The mechanisms of fracture and flow in rocks and ceramics are remarkably similar. As a result, studies of the mechanical properties of Earth materials that ultimately govern the behavior of the lithosphere have benefitted from mineral and rock physics approaches resembling those taken in the study of structural ceramics. Laboratory studies of fracture propagation and frictional sliding in rocks have led to advances in our understanding of earthquake mechanics [e.g., Tullis, 1986; Segall, 1991] much as experimental studies of engineering materials have aided in the prediction of failure and wear of critical structural components.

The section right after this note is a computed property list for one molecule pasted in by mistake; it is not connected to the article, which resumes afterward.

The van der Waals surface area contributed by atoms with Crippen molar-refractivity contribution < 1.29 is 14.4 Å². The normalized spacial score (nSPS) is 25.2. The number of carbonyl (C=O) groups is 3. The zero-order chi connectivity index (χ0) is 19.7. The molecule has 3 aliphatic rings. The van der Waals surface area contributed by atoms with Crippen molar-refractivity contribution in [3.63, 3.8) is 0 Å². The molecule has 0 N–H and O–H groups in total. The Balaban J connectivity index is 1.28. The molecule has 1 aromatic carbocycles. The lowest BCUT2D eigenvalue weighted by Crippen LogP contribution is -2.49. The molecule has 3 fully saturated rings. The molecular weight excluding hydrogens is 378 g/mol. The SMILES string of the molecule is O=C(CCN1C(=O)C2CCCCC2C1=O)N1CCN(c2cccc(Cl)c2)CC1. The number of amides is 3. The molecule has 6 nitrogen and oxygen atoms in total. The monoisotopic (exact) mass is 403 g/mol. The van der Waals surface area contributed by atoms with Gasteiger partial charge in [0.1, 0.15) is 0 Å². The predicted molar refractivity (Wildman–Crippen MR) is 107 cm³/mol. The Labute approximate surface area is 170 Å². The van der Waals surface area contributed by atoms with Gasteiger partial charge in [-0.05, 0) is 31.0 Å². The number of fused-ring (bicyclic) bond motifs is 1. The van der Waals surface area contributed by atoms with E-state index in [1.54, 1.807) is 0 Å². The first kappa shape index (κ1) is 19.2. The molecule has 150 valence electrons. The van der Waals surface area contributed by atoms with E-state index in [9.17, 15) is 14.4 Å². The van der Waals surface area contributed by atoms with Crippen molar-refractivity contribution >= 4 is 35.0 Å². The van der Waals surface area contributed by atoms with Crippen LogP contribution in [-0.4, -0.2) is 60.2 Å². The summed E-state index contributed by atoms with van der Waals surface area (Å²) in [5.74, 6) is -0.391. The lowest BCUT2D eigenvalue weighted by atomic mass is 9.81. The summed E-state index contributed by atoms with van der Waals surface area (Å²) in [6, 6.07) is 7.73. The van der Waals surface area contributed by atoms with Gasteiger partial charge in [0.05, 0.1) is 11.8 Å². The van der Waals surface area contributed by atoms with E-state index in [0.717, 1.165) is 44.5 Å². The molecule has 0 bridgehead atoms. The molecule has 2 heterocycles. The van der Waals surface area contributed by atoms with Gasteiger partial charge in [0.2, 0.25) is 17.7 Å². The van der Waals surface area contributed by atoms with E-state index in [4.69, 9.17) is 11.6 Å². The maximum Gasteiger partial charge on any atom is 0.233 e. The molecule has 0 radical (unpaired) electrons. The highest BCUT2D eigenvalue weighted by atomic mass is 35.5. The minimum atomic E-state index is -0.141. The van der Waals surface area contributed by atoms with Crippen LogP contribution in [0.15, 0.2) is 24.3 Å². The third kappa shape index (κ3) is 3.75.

Studies of mineral plasticity and ductile flow of rocks [e.g., Evans and Dresen, 1991] have revealed that nonlinear time-dependent rheologies, as first described for metals and ceramics, govern mechanical response at high temperatures and pressures with pronounced effects on the scaling and evolution of continental collisions [England et al, 1985; Houseman and England, 1993]. Studies of the mechanical and transport properties of partial melts and glass ceramics [Cooper, 1990] are now providing insights into the delivery of melts to active ridge axes [e.g., Phipps Morgan, 1991]. Investigations of phase transformations in silicate and oxide systems have revealed mechanisms that are both thermally driven and stress-induced, and experiments designed to examine phase transformations under nonhydrostatic stresses have provided insight into the source mechanisms of deep-focus earthquakes [Kirby et al., 1991; Green et al., 1992].